• “I’m only interested in the opinions of people I respect.”

  • “It’s my policy not to tolerate verbal abuse.”

  • “If you can’t speak to me with respect I’ll refuse to listen to you.”

  • “People who feel the need to boost their own egos by putting others down usually have a personality disorder.”

  • “Your envy is showing.”

  • “Don’t speak to me like that.”

  • “People in glass houses shouldn’t throw stones.”

  • “And of course you are perfect?”

  • “I didn’t know you had a degree in…(whatever they are criticizing you about).” Or “I didn’t know you were a driving instructor/chef /etc (or expert in whatever area they are criticizing you for failing at).

  • “Who elected you God?”

  • Yawn and look bored.

  • Walk away.

  • Completely ignore them and their comment (being ignored really hurts someone who feels superior and most who insult, ridicule and put down do so because they think they have the right to because they are ‘better’.)

  • Tell anyone who constantly criticizes you that you will not take it anymore and be as good as your word. Hang up the phone or walk away at the first hint of criticism. Eventually they will get the message.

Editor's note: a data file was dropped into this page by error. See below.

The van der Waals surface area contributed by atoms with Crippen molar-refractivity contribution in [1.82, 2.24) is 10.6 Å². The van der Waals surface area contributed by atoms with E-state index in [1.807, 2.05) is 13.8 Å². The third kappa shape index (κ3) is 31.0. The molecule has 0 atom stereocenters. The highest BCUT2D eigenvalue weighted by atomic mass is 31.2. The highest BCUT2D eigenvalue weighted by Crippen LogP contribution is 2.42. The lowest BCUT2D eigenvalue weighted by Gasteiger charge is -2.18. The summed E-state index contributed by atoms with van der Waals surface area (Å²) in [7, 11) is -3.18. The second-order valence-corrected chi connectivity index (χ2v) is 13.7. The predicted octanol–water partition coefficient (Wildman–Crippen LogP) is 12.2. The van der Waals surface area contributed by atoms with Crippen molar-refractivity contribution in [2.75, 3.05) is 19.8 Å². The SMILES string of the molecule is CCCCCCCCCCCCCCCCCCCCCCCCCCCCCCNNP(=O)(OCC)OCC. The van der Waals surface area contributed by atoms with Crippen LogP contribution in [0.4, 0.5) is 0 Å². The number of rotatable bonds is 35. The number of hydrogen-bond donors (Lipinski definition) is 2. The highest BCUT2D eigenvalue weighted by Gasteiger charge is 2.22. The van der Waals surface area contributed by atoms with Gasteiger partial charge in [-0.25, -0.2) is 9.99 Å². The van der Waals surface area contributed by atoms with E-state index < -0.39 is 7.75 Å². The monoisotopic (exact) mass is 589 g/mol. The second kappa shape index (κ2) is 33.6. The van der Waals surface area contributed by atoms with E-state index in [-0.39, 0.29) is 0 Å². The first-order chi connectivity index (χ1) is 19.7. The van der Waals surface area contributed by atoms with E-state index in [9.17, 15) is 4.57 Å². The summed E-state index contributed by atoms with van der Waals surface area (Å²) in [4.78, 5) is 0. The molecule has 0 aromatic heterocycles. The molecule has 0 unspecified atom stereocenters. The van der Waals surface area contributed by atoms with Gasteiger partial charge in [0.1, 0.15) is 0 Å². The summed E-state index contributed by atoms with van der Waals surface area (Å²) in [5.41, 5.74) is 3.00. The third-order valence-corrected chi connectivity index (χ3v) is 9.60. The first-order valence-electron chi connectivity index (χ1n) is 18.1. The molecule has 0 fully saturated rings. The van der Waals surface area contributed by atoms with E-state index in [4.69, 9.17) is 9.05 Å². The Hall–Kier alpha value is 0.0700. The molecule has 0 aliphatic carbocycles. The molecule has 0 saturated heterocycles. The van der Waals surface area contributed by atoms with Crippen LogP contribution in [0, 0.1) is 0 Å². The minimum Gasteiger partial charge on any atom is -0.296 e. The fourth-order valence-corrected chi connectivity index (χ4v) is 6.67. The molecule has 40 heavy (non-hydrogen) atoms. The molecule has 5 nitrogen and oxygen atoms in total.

• If they try to excuse their disrespect by saying they are only trying to ‘help’ you or that they are just being ‘honest’, tell them you are an adult and don’t need their ‘help’ and that they can keep their ‘honest’ comments to themselves.

  • If someone puts you down by giving you the ‘cold shoulder’ or ‘silent treatment’ turn on the radio, sing, listen to your Ipod or otherwise let them know that the quiet doesn’t bother you in the least.

If someone who has no right to tries to boss you around simply refuse to comply or say:

  • “I don’t take orders.”

  • “Seeing I’m not a slave or a servant I know you can’t be talking to me.”

  • “I only respond to requests.”

  • Or, treat them like a child and ask, “What’s the magic word?” (please).

Some people are experts at spotting and targeting your insecurities so set limits to what you will accept from others and don’t be afraid to challenge anyone who trespasses. Don’t let anyone impose labels or their own negative definition of you.